Tell the doctor where it hurts
She was close by. Brian was sure of it. From where he sat in the waiting room, he could feel it. That flutter up his spine. The shakiness in his limbs. His heavy chest. He pressed his hands down into his lap and took a deep breath, then exhaled long and slow.
Beyond the closed door, in the dental surgery, there was an electronic whirr. Then, a shuffle of feet. And finally, voices. He could make out hers from the rest. That distinctive blend of delicate sweet. Like the joyful chirp of a lovebird.
The door swung open. A woman – her hand to her jaw – gave the receptionist a weak gesture. Somewhere between a smile and a grimace.
‘Goodbye, Mrs Violet. Thank you. We will send you the invoice.’
‘Goorbye, Barrbarara,’ said Mrs Violet, her voice muffled. She got her coat and left.
Barbara said, ‘Mr Coats, Dr Spencer will see you now. Please go in.’
This was it. It was time. Brian climbed out of the plastic chair and stepped through into the dental surgery.
‘Oh good morning, Brian. It’s good to see you again.’
Dr Spencer held out her right hand. Brian had to remind himself not to raise it up to his lips and kiss it. He held it for a moment. Her warmth surged through him like a static jolt. Her brown-green eyes. Her scent. Her skin. Her.
‘It’s good to see you again, Doctor,’ said Brian.
He let her get him comfortable in the dental chair and lay a protection apron across his chest. It was only when she was fixing the ear loops of her face-mask that he realised the significance of how she had greeted him.
She said “Brian”, he thought, and not “Mr Coats.” It was only their second rendezvous and already, this familiarity.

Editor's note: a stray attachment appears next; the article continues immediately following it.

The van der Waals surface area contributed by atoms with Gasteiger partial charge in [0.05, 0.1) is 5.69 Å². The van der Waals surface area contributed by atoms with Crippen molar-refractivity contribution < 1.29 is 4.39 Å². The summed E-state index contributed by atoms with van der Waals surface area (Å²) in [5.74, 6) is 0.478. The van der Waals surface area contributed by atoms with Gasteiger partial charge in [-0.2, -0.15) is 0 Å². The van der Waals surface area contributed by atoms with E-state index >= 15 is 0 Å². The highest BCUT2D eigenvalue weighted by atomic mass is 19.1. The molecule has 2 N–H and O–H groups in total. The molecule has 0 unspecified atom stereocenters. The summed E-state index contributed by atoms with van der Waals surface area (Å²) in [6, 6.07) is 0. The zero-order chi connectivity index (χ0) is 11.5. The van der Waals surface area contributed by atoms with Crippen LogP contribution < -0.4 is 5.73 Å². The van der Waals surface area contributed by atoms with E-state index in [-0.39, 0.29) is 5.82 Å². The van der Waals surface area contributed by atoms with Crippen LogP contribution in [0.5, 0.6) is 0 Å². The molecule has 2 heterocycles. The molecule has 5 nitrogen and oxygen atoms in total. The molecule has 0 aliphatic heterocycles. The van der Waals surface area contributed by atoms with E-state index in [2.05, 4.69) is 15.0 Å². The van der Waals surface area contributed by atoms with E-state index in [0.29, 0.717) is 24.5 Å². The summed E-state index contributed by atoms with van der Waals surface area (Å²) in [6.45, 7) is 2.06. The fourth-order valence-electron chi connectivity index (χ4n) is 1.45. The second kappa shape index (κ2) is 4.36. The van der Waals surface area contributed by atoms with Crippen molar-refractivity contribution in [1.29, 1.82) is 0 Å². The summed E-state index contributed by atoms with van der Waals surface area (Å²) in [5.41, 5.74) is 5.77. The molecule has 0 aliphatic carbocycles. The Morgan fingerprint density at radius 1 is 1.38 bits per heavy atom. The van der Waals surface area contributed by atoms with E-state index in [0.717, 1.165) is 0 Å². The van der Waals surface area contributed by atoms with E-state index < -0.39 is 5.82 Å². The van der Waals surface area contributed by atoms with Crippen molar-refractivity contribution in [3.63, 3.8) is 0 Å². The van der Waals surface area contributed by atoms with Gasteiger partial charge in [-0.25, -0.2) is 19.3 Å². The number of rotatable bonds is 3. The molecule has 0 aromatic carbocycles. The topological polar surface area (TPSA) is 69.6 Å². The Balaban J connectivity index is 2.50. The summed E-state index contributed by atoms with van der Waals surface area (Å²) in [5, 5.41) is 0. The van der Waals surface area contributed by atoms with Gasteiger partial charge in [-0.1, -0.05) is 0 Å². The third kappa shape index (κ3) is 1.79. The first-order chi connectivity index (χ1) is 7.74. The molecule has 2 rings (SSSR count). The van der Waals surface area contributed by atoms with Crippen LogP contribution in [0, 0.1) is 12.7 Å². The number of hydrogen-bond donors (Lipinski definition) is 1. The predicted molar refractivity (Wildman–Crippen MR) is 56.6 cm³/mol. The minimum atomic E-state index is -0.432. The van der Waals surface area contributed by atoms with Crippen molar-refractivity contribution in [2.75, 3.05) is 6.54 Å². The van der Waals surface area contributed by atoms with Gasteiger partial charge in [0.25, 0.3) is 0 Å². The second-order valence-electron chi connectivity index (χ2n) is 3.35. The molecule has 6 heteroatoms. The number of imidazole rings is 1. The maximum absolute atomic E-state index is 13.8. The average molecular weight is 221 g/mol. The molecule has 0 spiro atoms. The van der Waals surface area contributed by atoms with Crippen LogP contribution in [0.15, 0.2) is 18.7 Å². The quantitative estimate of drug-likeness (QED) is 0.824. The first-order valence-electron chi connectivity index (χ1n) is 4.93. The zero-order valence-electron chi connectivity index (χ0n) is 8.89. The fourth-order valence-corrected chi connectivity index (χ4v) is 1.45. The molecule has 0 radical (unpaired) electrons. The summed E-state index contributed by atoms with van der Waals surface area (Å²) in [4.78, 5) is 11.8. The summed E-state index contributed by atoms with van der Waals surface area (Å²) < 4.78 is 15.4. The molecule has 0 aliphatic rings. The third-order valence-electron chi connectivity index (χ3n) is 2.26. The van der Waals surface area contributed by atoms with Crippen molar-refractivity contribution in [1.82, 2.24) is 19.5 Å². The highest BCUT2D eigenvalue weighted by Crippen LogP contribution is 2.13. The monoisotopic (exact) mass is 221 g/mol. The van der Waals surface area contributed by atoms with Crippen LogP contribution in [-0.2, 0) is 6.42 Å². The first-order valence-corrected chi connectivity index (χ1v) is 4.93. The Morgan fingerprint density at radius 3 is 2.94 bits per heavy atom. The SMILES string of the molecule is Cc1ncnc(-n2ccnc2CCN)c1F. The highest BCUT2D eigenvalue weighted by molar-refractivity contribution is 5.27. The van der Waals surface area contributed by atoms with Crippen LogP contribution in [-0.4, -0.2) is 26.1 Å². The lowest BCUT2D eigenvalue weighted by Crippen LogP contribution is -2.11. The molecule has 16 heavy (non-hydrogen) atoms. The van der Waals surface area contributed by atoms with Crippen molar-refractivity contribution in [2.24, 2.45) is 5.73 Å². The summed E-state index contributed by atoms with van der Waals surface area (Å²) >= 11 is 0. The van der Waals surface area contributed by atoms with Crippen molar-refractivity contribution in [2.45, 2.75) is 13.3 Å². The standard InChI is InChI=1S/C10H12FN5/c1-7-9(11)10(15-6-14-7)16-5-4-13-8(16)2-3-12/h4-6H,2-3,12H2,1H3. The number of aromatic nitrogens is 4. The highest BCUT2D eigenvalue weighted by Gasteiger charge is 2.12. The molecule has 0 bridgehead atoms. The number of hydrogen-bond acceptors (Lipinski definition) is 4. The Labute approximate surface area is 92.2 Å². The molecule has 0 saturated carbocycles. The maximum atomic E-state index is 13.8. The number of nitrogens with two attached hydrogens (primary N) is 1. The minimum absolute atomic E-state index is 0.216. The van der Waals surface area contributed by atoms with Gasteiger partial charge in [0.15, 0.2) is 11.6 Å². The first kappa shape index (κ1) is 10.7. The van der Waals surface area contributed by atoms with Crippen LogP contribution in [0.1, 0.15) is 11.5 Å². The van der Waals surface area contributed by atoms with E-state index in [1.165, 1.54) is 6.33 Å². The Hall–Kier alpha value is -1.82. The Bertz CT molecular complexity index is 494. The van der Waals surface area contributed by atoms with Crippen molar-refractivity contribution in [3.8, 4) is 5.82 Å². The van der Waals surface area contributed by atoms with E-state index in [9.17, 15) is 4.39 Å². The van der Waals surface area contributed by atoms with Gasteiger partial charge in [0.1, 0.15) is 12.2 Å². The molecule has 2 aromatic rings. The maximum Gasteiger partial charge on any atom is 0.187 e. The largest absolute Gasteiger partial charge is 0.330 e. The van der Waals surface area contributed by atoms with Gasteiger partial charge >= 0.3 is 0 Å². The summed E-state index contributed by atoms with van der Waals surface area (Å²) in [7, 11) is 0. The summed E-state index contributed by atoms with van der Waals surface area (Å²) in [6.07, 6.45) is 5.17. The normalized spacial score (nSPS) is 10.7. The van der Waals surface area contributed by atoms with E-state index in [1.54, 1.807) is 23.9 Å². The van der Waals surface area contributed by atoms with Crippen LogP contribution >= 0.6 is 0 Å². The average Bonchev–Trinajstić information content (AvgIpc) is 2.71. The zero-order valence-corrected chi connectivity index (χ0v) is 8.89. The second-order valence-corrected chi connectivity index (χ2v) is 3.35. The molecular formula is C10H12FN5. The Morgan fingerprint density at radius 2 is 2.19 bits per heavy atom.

He swallowed the last mint from the packet he had opened earlier that morning. Discrete, so she wouldn’t notice. An imperceptible scratch of squeaks when he ran his tongue over his teeth. Three times he had went over them with his sonic brush. Mouthwash followed. Then the mints.
‘Now, Brian,’ she said, through her green face-mask. ‘Last week you said you felt pain everywhere, but we couldn’t isolate the cause of it. Tell me, how is the pain now?’
‘Now I don’t feel it, Dr Spencer. But, maybe it’ll come back again?’ said Brian.
‘Hmm, ok,’ she said. ‘Please open your mouth so I can take another look.’
The pain. He’d never felt anything like it. It was an assault by a thousand red-tipped hornets. Gripped by an endless seizure. A universe full of words couldn’t fully describe how it felt. With any luck, he’d feel it again.
‘I still don’t see any inflammation,’ she said. Dental mirror in one hand, pick in the other. ‘Is there any place where it hurts the most?’
His heart? The bottom of his soul?
She wiped the dental mirror with her latex gloved hand. When she adjusted the overhead mirror she squinted.
‘I think I see something. A cavity. Small, mind you. Quite small. I didn’t see it last time.’
With mirror and pick she went back in. She leaned forward. Her face close to his, he felt her breast brush up against his shoulder.
‘Oohhh Thawrt’ss irth,’ he said, his tongue competing with metal and latex. He reached from underneath the protective apron and squeezed her knee.
‘Really?’ she said, taking a closer look. ‘It doesn’t look infected. No swelling. No discoloration. But you can feel pain?’
She let him speak.
‘I feel it, Doctor. I really feel it.’ He let go of her knee.
Apart from his first encounter with Dr Spencer, he thought, when was the last time he’d experienced intimacy? Human contact of any kind? Anything? He drew a blank.
She adjusted the chair to the fully upright position.
‘The tooth must come out so,’ she said, taking off her face-mask. ‘I can offer you an implant. Please, make an appointment with Barbara.’
She helped him off the chair. For a moment she held his gaze.
‘You look tired, Brian,’ she said. ‘Barbara will give you some pain killers. Go home and get some rest. We’ll see you each other soon.’
She reached for his shoulders. A quick hug.
Brian floated on a bed of thistles out of the dental surgery. He felt it. He really felt it.